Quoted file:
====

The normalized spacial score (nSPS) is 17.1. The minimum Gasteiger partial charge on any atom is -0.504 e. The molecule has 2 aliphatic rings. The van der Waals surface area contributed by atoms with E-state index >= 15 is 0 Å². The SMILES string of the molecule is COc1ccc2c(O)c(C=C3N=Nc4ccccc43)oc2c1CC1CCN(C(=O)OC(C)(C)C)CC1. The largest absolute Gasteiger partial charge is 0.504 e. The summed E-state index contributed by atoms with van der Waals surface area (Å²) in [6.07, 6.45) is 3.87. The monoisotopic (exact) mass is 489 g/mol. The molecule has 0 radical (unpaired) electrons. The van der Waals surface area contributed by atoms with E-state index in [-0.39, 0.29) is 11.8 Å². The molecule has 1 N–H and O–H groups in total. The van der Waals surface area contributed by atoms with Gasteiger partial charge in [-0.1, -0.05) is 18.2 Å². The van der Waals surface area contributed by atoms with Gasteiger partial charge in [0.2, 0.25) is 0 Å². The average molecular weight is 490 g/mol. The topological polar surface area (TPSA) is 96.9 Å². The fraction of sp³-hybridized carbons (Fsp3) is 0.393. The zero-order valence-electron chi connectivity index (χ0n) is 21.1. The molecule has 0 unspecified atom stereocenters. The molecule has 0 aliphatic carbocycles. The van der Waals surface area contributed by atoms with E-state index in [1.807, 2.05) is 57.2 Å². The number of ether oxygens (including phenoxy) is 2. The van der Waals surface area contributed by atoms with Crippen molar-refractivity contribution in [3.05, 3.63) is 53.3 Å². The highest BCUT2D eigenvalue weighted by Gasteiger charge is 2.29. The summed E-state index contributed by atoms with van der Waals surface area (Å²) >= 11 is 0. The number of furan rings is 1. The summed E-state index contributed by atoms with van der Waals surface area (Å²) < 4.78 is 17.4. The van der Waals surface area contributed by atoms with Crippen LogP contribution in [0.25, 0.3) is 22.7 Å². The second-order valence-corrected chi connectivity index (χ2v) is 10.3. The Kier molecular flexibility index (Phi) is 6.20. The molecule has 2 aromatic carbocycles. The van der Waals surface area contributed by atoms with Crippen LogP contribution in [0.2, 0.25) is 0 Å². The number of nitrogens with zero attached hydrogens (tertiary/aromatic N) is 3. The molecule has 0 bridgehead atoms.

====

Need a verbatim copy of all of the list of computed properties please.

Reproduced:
The normalized spacial score (nSPS) is 17.1. The minimum Gasteiger partial charge on any atom is -0.504 e. The molecule has 2 aliphatic rings. The van der Waals surface area contributed by atoms with E-state index >= 15 is 0 Å². The SMILES string of the molecule is COc1ccc2c(O)c(C=C3N=Nc4ccccc43)oc2c1CC1CCN(C(=O)OC(C)(C)C)CC1. The largest absolute Gasteiger partial charge is 0.504 e. The summed E-state index contributed by atoms with van der Waals surface area (Å²) in [6.07, 6.45) is 3.87. The monoisotopic (exact) mass is 489 g/mol. The molecule has 0 radical (unpaired) electrons. The van der Waals surface area contributed by atoms with E-state index in [-0.39, 0.29) is 11.8 Å². The molecule has 1 N–H and O–H groups in total. The van der Waals surface area contributed by atoms with Gasteiger partial charge in [-0.1, -0.05) is 18.2 Å². The van der Waals surface area contributed by atoms with Gasteiger partial charge in [0.2, 0.25) is 0 Å². The average molecular weight is 490 g/mol. The topological polar surface area (TPSA) is 96.9 Å². The fraction of sp³-hybridized carbons (Fsp3) is 0.393. The zero-order valence-electron chi connectivity index (χ0n) is 21.1. The molecule has 0 unspecified atom stereocenters. The molecule has 0 aliphatic carbocycles. The van der Waals surface area contributed by atoms with E-state index in [1.807, 2.05) is 57.2 Å². The number of ether oxygens (including phenoxy) is 2. The van der Waals surface area contributed by atoms with Crippen molar-refractivity contribution in [3.05, 3.63) is 53.3 Å². The highest BCUT2D eigenvalue weighted by Gasteiger charge is 2.29. The summed E-state index contributed by atoms with van der Waals surface area (Å²) >= 11 is 0. The number of furan rings is 1. The summed E-state index contributed by atoms with van der Waals surface area (Å²) < 4.78 is 17.4. The van der Waals surface area contributed by atoms with Crippen LogP contribution in [0.25, 0.3) is 22.7 Å². The second-order valence-corrected chi connectivity index (χ2v) is 10.3. The Kier molecular flexibility index (Phi) is 6.20. The molecule has 2 aromatic carbocycles. The van der Waals surface area contributed by atoms with Crippen LogP contribution in [0.2, 0.25) is 0 Å². The number of nitrogens with zero attached hydrogens (tertiary/aromatic N) is 3. The molecule has 0 bridgehead atoms.